Epidemiology and Social
Epidemiology, diagnosis and treatment of chronic hepatitis B in HIV-infected patients (EPIB 2005 STUDY)
Piroth, Lionela; Sène, Damienb,c; Pol, Stanislasd; Goderel, Isabellee; Lacombe, Karinef; Martha, Benoita; Rey, Davidg; Loustau-Ratti, Véroniqueh; Bergmann, Jean-Françoisj; Pialoux, Gillesk; Gervais, Annel; Lascoux-Combe, Carolinem; Carrat, Fabricee; Cacoub, Patriceb,c; for the GERMIVIC Study Group
From the aCHU, Dijon, Paris
bUniversité Pierre et Marie Curie-Paris 6, CNRS, UMR 7087, Paris
cAP-HP, Hôpital Pitié-Salpêtrière, Service de Médecine Interne, Paris
dCHU Cochin, Paris
eInserm U707, Paris
fCHU Saint-Antoine, Paris
jCHU Lariboisière, Paris
kCHU Tenon, Paris
lCHU Bichat, Paris
mCHU Saint-Louis, Paris, France.
Received 13 November, 2006
Revised 30 January, 2007
Accepted 2 February, 2007
Correspondence to Professor Lionel Piroth, MD, PhD, Service de Maladies Infectieuses et Tropicales, CHU Dijon, 10 boulevard du Maréchal de Lattre de Tassigny, 21079 Dijon Cedex, France. E-mail: firstname.lastname@example.org
*See list preceding References.
Preliminary data of the present article were presented as a poster (number 1318) at the 57th AASLD meeting, 27–31 October 2006, Boston, Massachusetts, USA.
Objective: To describe the characteristics of hepatitis B (HBV) infection in HIV-infected patients and the impact of anti-HBV treatments.
Patients and methods: All the patients with past or present chronic HBV infection seen in October 2005 in 17 French hospitals were included. Data were retrospectively collected from their first visit in a time-dependent manner, through a detailed standardized questionnaire.
Results: Among 477 HBV-infected patients, 261 (55%) were co-infected with HIV. The HBV–HIV co-infected patients underwent fewer serological, virological and histological evaluations. Initial positive HBe antigenemia (HBe Ag) was more frequent in these patients (57.9 versus 28.6%; P < 10−4), as was cirrhosis on the initial liver biopsy (17.9 versus 7.6%; P = 0.05). Throughout the mean 5-year follow-up, HBe Ag loss was less frequent (P = 0.04), as was HBe seroconversion (incidence rate 2.6 versus 10/100 patient-years; P < 10−3). HBe Ag loss was associated with fibrosis improvement (METAVIR score −0.5 ± 0.4 versus +0.2 ± 0.6 if persistent positive HBe Ag, P = 0.01). In co-infected patients on tenofovir, adefovir or interferon, HBe seroconversions were seen in patients on combined HBV treatment, the use of which is increasing (58% in 2005). Nevertheless, no significant difference in virological, immunological or biochemical evolution was observed between these different treatments.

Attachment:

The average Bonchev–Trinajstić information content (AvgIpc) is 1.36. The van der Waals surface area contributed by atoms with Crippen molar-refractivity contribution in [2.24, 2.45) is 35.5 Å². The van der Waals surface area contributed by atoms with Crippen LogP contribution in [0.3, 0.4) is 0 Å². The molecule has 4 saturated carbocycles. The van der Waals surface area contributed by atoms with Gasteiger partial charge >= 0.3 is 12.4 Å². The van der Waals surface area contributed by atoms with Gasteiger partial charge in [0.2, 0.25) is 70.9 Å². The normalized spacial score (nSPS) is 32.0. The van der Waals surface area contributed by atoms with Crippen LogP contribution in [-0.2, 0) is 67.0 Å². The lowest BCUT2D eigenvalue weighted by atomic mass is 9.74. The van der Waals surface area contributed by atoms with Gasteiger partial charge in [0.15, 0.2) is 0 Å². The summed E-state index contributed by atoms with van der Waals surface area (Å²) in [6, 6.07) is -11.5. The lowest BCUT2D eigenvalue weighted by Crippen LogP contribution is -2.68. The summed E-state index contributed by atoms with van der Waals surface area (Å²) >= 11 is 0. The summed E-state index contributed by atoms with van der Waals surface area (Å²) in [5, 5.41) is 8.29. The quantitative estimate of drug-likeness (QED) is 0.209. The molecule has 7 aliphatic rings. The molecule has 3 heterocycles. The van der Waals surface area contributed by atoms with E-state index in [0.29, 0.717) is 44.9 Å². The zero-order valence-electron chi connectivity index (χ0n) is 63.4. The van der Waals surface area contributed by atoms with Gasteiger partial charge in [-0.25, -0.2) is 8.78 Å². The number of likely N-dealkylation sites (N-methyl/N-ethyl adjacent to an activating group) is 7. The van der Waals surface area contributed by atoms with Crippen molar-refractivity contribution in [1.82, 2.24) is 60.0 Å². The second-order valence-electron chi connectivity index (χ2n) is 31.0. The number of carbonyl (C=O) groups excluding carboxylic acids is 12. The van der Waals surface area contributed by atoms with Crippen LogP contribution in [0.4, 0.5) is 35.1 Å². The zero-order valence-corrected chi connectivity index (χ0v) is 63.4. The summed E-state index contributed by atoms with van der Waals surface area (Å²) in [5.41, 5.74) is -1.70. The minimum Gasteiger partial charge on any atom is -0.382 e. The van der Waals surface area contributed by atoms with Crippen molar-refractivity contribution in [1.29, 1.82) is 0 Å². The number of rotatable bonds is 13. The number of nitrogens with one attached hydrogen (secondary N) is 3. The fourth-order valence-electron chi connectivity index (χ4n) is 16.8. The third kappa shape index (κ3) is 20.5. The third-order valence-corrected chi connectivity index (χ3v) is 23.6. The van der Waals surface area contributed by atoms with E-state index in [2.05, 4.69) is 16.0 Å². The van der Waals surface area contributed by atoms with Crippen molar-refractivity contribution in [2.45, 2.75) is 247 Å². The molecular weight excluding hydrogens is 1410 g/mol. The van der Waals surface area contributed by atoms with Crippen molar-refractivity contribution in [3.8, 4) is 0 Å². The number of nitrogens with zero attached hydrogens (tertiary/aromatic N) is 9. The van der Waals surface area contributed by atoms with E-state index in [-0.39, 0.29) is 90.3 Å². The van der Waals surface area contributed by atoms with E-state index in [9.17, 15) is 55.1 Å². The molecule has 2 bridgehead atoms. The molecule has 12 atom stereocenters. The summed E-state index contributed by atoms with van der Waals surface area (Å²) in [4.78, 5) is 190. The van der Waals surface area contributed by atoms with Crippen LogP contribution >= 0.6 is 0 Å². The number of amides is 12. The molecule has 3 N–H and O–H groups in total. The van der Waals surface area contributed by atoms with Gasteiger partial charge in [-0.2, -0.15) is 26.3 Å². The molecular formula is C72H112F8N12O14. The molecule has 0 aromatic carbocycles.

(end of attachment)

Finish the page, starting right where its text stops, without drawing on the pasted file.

Conclusions: In HBV–HIV co-infected patients, the assessment of HBV infection still needs to be improved, the HBV wild-type remains predominant, and HBe Ag loss is rare and associated with a better histological evolution. There is insufficient evidence of the superiority of combined HBV treatment, and this still needs be demonstrated in long term studies.
From 5 to 10% of patients infected with human immunodeficiency virus (HIV) suffer from an additional co-infection with hepatitis B virus (HBV). As HBV infection was, until recent years, often considered as an epiphenomenon of HIV infection, clinical data were scarce in the field of HIV co-infection. A cross-sectional survey was recently conducted in France to describe the main characteristics of HBV chronic infection in HIV-infected patients in comparison with those who were HIV negative (EPIB2003) . It was observed that the co-infected patients underwent liver biopsy less often, in particular those with severe immunodeficiency. Despite this, they received HBV treatment more often, mainly lamivudine and/or tenofovir. These drugs were used more often primarily to treat HIV infection, and then possibly to suppress HBV replication. This study, however, did not enable us to describe in greater depth the virological and serological characteristics at baseline and their evolution according to the different HBV treatments. This is of utmost interest, since it has been suggested that HBV–HIV co-infected patients have a higher prevalence of persisting HBV DNA and hepatitis B e antigen (HBe Ag) and a higher risk of HBV-related cirrhosis than HBV mono-infected patients . Moreover, liver-related morbidity and mortality (in part related to chronic hepatitis B) were increasing in the first years of the HAART era [3–5]. Despite the widespread use of nucleoside analogues with dual activity against HIV and HBV, the best strategy and the ways to optimize current treatments remain to be established. The few data available are drawn from cohort studies, mostly focusing on the impact of a given antiviral drug with dual activity (i.e. lamivudine, emtricitabine or tenofovir), without a control group of non-HIV-infected patients. There are few data regarding the potential impact of sequential and combination therapies.